DescriptionTrial trenching is the survey method of choice in many areas in Europe, being capable of covering substantial areas while only sampling between 5 and 10% of the surface. However, previous research (Hey and Lacey 2001; Verhagen and Borsboom 2009) has also shown that the detection and interpretation of features uncovered by trial trenching may be seriously influenced by the survey strategy chosen. In particular trench length, width, spacing and configuration determine the results of the survey. While the effects of manipulating these parameters are quite well understood in statistical terms, empirical data to quantify the risks of under- or overestimation of feature densities has largely been lacking so far.
Flanders Heritage Agency therefore has carried out simulations of various trial trenching strategies on excavated site plans from Flanders in order to better understand these effects. The results of this study clearly indicate that low area coverage results in a higher risk of feature densities being wrongly estimated, and thus confirm earlier research results based on statistical modelling. Secondly, the simulations underline the large inherent variation in the possible results of trial trenching campaigns.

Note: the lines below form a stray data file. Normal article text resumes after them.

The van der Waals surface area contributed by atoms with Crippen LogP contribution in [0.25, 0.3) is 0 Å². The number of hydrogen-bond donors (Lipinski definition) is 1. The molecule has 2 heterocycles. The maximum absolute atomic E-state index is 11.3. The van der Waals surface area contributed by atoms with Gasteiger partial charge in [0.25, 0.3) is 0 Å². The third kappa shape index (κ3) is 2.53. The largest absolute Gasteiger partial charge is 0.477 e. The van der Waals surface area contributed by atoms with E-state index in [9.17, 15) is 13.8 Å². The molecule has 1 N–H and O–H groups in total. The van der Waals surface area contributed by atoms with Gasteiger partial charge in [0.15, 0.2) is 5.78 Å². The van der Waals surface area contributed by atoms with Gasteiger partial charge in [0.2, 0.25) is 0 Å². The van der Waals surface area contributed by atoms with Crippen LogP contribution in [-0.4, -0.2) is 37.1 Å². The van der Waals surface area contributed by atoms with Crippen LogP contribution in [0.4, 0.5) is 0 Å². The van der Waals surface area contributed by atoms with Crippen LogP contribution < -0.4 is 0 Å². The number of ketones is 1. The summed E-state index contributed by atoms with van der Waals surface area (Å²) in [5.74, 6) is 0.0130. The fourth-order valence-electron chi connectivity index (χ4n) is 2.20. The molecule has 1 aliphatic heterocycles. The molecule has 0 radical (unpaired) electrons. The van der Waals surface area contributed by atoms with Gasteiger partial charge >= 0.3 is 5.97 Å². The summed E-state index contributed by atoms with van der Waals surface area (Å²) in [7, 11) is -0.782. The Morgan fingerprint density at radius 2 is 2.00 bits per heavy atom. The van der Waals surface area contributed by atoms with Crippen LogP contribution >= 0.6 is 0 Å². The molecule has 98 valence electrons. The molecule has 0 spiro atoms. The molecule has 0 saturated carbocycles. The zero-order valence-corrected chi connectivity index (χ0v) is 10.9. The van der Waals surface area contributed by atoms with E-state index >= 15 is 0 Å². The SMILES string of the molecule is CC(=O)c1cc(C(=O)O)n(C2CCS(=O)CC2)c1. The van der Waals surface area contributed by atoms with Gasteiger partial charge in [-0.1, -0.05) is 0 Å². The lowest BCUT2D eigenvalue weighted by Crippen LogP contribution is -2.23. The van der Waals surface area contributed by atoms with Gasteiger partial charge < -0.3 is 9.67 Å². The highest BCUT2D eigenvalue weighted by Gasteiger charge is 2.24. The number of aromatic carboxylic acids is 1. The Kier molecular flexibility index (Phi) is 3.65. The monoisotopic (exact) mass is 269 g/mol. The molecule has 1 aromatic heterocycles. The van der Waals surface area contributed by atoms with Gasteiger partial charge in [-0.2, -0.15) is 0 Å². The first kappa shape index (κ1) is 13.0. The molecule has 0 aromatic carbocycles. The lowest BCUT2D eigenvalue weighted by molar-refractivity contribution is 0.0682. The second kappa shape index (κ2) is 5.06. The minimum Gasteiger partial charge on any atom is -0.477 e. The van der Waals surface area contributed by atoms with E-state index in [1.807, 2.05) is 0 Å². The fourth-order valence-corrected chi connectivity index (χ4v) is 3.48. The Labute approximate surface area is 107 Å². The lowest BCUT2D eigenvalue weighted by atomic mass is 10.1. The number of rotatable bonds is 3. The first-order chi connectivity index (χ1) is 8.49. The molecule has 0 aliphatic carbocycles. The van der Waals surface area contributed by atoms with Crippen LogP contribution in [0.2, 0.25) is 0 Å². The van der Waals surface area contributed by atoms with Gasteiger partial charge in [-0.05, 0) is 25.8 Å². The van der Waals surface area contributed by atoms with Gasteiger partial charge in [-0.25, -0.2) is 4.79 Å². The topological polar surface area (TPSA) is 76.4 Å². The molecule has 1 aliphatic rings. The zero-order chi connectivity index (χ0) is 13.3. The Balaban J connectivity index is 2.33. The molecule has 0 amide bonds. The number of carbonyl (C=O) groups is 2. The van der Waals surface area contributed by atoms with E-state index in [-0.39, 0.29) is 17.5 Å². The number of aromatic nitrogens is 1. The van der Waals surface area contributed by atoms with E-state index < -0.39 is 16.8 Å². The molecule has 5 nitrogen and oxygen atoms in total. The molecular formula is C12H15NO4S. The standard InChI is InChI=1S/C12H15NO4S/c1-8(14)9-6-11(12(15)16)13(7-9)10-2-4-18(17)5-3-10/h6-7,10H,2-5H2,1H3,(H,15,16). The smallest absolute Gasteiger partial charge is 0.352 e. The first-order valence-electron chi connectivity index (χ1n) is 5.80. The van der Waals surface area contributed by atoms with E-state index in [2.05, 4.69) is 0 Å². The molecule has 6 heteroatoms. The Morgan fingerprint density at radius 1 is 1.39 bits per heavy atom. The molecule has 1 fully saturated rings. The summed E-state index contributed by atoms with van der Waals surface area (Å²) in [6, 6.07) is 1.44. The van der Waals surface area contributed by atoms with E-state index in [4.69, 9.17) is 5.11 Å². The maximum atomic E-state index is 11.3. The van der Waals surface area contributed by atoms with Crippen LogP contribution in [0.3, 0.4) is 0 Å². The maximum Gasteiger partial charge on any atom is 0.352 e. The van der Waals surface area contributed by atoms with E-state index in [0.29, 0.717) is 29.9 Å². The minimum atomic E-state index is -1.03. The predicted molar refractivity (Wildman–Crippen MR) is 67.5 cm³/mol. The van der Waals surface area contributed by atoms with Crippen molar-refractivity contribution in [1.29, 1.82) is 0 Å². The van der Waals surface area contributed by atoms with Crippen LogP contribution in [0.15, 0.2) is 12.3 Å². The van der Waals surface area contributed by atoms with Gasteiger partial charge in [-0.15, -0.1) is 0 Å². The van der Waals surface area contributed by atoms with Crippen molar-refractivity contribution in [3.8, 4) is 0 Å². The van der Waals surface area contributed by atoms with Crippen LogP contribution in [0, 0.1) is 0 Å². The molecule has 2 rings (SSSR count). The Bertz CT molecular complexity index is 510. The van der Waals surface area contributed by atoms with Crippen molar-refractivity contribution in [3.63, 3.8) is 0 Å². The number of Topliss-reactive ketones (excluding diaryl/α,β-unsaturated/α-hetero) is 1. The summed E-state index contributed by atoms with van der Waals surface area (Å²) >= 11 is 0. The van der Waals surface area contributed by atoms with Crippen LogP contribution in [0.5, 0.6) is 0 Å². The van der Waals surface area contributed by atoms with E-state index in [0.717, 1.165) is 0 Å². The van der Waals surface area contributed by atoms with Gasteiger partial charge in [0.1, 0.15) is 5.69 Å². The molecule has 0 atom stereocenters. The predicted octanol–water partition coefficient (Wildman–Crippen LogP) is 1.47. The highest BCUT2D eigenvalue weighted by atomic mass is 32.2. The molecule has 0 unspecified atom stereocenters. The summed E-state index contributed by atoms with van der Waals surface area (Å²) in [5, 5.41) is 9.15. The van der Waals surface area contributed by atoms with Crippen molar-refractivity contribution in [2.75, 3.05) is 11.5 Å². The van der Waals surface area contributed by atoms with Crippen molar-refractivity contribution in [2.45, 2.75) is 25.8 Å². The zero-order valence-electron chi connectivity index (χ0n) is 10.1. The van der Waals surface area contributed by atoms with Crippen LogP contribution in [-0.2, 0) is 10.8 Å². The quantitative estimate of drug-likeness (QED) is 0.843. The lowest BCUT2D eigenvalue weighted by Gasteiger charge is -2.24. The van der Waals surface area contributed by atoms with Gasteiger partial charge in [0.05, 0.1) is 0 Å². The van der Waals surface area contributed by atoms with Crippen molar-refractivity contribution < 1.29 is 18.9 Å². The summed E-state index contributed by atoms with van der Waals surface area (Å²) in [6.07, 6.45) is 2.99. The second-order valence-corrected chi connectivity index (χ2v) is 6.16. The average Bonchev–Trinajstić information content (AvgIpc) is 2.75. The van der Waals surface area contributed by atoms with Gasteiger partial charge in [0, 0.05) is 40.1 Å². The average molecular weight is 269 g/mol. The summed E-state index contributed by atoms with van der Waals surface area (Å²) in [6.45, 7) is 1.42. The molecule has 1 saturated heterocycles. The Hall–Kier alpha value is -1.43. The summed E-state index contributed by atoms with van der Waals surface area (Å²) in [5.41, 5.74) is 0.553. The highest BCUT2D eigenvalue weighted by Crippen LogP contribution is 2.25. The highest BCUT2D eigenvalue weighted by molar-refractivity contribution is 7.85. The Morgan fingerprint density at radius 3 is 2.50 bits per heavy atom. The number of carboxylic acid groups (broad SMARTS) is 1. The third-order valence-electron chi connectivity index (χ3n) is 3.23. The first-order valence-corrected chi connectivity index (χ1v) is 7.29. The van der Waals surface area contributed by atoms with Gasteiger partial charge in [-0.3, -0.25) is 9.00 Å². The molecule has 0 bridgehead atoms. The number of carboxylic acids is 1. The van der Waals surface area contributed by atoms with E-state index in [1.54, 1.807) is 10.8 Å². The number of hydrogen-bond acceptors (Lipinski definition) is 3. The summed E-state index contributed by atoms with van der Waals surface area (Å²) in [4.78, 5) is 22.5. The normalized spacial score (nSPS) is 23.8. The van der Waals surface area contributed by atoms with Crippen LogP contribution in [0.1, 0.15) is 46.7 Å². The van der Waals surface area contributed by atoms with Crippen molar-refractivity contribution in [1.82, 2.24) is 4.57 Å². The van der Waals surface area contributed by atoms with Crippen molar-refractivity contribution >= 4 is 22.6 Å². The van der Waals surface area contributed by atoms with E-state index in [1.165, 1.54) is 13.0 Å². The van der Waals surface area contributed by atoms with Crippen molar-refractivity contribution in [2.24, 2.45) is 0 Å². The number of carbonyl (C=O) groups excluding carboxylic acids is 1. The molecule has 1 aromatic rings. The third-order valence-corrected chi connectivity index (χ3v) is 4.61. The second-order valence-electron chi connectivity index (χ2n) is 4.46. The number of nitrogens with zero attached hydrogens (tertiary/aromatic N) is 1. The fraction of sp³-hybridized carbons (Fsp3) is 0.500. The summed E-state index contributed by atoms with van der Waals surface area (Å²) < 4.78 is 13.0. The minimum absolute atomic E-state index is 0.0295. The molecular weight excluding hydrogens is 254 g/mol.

The method employed can easily be transferred to other site types and survey methods to estimate the risk of survey results deviating from the actual feature density. It is therefore a useful tool to find the balance between the research effort applied and the reliability of survey results.
|Period||28 Oct 2016|
|Event title||Workshop "(Re)thinking archaeological potential in preventive archaeology"|
|Degree of Recognition||International|
Simulating Trial Trenches for Archaeological Prospection: Assessing the Variability in Intersection Rates
Research output: Contribution to Journal › Article › Academic › peer-review